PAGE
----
Saturday, July 4, 2015
Seminar 3 Position Statement: Martina Feilzer, Criminology, Bangor Univ.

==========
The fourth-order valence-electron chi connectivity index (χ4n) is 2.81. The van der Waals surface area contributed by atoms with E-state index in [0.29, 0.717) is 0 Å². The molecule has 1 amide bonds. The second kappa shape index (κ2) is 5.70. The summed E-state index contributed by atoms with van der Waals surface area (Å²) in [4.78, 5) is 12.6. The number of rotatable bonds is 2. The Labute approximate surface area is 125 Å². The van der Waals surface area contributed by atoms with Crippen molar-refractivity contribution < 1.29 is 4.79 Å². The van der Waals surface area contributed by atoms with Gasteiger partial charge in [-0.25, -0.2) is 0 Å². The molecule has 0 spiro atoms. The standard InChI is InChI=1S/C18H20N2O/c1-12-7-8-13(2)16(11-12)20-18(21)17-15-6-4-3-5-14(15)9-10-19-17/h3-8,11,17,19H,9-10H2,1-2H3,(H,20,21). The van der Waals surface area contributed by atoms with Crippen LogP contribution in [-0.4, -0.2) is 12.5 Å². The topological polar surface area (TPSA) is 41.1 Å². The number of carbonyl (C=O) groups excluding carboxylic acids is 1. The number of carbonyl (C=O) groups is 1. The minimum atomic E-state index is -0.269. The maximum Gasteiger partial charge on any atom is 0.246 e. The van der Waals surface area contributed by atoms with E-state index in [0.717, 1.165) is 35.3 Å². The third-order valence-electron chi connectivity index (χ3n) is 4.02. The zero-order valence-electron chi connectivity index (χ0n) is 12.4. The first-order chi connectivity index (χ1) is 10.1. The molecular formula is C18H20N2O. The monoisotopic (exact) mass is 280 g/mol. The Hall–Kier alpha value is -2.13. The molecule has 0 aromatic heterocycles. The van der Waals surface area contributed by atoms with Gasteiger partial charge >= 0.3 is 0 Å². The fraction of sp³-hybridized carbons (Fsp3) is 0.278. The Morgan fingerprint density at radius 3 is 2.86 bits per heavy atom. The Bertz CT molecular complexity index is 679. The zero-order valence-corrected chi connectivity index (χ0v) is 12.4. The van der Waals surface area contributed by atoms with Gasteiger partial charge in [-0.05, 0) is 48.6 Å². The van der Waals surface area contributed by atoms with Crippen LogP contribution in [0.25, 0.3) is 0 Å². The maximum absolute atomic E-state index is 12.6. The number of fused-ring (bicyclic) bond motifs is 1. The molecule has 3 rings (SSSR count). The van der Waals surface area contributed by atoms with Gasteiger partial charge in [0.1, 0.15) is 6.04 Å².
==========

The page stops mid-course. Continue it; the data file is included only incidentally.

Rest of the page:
Public opinion surveys suggest that public trust in government is low as far as the use and regulation of state mass surveillance is concerned. This seems to be true in the USA, the UK, and across a number of European countries. But public opinion does not seem to matter. It seems as if governments rather than trying to manage public views are simply ignoring them. In this context, debates following the report of David Anderson, the UK’s Independent Reviewer of Terrorism Legislation highlight the issue of trust and the appropriate limits on governments’ ability to collect surveillance data indiscriminately. This debate seems a little like a red herring as governments have ignored existing legal frameworks without apparent ramifications. It appears to me that government action is less about convincing citizens to give up their rights to privacy, etc., but rather to get them used to having their rights abused. So what current debates do not do is ask the question of how successive governments in a number of countries were able to ignore legal safeguards and the views of their citizens to mass surveil? How can citizens respond to this and what does it say about democracy?